"It is not just the Communists who are worrying about this. There are a great numbers of Portuguese who are concerned that this country built over the centuries, for better or worse, on a foundation of sovereignty and independence is endangered by accepting everything that comes from Brussels without a trace of patriotism. The EU’s claim of economic and social cohesion is just propaganda," he told Publico.
The Telegraph article confirms the bewilderment of the ruling elite that has precious few answers to this crisis and that increasingly it has to rely on organisations such as De Linke for its analysis. The Telegraph gushes over the DeLinke organisation saying “It was refreshing to read "The Euro Burns" by Michael Schlecht, Die Linke’s economic guru, arguing that the primary cause of Euroland’s crisis is "German wage-dumping". He shows from Eurostat data that German labour costs rose 7pc between 2000 and 2008, compared to 34pc in Ireland, 30pc in Spain, Portugal, and Italy, 28pc in Greece and Holland, and 20pc in France. Again,”
De Linke along with other radical groups answer to the austerity measures is to promote Europe’s trade union movement whose solution is promoting nationalism and pit worker against worker. A recent interview by Joe Monks, the general secretary of the European Trade Union Confederation (ETUC shows that the trade unions share the same nervousness as the ruling over the austerity measures.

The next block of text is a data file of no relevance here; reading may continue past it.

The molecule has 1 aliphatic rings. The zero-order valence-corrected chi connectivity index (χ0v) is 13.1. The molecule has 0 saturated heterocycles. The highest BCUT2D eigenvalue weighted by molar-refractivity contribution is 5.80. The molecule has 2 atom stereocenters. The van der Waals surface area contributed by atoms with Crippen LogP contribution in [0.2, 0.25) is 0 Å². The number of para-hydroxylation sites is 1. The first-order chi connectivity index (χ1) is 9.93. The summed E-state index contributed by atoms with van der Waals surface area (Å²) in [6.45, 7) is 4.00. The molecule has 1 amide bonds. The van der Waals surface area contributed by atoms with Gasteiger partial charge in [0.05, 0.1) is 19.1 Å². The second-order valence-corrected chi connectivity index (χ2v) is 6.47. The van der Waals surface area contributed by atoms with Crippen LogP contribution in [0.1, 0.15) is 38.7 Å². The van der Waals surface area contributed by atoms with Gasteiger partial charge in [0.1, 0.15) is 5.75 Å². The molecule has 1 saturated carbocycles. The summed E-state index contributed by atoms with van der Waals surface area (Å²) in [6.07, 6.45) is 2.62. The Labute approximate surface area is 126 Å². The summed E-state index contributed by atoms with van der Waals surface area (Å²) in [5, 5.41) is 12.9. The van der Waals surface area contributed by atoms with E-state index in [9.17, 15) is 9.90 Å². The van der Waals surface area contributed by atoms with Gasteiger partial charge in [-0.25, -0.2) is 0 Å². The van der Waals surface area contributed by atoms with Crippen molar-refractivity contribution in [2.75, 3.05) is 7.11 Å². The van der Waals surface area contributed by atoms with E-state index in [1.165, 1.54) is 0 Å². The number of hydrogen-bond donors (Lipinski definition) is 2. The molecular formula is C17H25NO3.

He describes the current situation in Europe as “extremely dangerous.” He continues: “This is 1931, we’re heading back to the 1930s with the Great Depression, and we ended up with militarist dictatorship. I’m not saying we’re there yet, but it’s potentially very serious, not just economically, but politically as well.”
The article in the WSWS makes the valid point “As history has repeatedly demonstrated the defeat of working class resistance to attacks on jobs and living standards, far from preventing dictatorship, is the prelude to dictatorship. There is no “democratic” solution to the global crisis of capitalism outside of the revolutionary mobilisation of the working class to put an end to capitalism and establish socialism. To this Monks is unalterably opposed, and he speaks for the trade unions internationally. Given a choice between working class revolution and capitalist dictatorship, they will to a man choose the latter”.
As for the New Anti-Capitalist Party in France, the Left Party in Germany, the Socialist Workers Party in Britain, Rifondazione Comunista in Italy, and SYRIZA and Antarsya in Greece, say that any resistance to the cuts must be subordinated to the unions.
The World Teeters on the Brink of a New Age of Rage By Simon SchamaJune 03. 2010 "FT" -- May 22 2010 --By Ambrose Evans-Pritchard
European trade union head backs austerity measures-www.wsws.org